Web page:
6 Common Traits of Gen Z: In Their Own…

by Shane Pruitt

Next Gen Evangelism Director, North American Mission Board (NAMB)

Editor’s Note: This article originally appeared at Baptist Press.

Often when you hear an “expert” speak or write about reaching a particular generation, it will inevitably be someone from an older generation. For example, you’ll have a baby boomer or Generation X-er talking about how to connect with millennials or Gen Z.

In no way am I saying this is an ineffective approach. In fact, there is a plethora of resources out there done in this particular way that are extremely helpful. However I wanted to take a different approach.

Over the last year, while speaking at student camps, DiscipleNow weekends, conferences and young adult worship services among other events, I took the opportunity to sit down and ask these young people some probing questions. One of the things I love the most about young people is if you want to know what they’re thinking, all you have to do is ask them.

Sometimes, you don’t even have to ask! Instead of adults telling other adults how to reach students, I decided to ask students, “What do adults need to know about your generation, known as Gen Z?” It was an incredible journey. I became a student so that I could hear ideas from this generation about reaching their generation.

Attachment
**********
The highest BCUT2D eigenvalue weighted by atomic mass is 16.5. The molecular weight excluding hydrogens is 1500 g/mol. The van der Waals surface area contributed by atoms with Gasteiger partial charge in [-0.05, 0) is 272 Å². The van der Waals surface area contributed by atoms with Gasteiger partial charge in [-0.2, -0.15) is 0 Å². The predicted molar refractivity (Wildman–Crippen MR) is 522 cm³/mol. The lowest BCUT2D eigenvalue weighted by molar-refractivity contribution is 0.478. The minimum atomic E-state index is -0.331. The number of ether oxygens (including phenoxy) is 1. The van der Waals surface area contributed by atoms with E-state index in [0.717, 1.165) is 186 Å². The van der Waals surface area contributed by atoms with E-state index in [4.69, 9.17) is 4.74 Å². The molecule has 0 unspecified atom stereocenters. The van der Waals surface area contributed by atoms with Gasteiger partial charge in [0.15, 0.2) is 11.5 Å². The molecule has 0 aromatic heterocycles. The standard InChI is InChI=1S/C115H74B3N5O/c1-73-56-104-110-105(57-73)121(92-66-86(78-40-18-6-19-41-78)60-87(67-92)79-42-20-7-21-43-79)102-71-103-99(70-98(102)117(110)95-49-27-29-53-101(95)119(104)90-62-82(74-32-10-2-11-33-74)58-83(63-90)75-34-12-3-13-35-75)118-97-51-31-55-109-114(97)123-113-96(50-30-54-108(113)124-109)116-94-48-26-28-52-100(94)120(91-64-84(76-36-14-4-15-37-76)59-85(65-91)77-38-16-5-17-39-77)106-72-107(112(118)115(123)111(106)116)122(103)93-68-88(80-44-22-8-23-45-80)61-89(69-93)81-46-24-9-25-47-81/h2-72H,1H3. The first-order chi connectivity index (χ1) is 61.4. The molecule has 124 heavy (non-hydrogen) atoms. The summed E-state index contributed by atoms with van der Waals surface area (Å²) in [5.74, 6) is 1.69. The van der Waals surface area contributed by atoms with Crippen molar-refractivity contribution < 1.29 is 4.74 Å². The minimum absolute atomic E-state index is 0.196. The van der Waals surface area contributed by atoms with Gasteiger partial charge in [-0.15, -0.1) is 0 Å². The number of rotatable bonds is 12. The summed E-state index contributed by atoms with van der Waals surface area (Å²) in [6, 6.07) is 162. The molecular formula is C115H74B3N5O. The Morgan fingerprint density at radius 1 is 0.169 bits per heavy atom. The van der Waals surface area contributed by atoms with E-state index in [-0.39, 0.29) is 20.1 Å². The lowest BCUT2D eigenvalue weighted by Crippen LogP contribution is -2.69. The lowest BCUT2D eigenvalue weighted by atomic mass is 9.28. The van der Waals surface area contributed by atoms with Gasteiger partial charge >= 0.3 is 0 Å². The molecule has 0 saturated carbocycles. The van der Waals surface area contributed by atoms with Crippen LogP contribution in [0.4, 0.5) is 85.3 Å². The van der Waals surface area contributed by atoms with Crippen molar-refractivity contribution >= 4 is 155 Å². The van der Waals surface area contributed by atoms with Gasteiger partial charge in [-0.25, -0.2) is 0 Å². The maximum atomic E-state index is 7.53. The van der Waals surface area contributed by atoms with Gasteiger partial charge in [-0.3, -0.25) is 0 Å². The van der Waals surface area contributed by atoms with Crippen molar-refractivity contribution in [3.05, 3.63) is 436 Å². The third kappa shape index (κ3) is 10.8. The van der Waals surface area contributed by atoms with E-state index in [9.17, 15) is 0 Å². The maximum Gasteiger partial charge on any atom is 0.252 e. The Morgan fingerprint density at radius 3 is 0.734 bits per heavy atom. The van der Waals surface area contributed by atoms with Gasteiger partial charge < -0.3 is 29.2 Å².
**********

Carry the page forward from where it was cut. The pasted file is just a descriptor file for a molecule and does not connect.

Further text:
With that in mind, here are six things we need to know about Gen Z in their own words:

— They want more out of church than potluck dinners. This generation wants to be a part of “doing” something. They’ll want more out of their church than sitting in a pew, listening to sermons and going to potluck dinners while waiting on the “Rapture Bus” to swoop down to pick them all up. They are not scared to die young; they are terrified, however, to die at a ripe old age while not having done anything significant with their lives in their own eyes. They are not typically impressed by a church’s size or budget. They’re interested both in being noticed relationally and in what the church is doing outside the walls of the building. Let’s mobilize a generation. They will make mistakes, but so do we. That’s why grace is so amazing.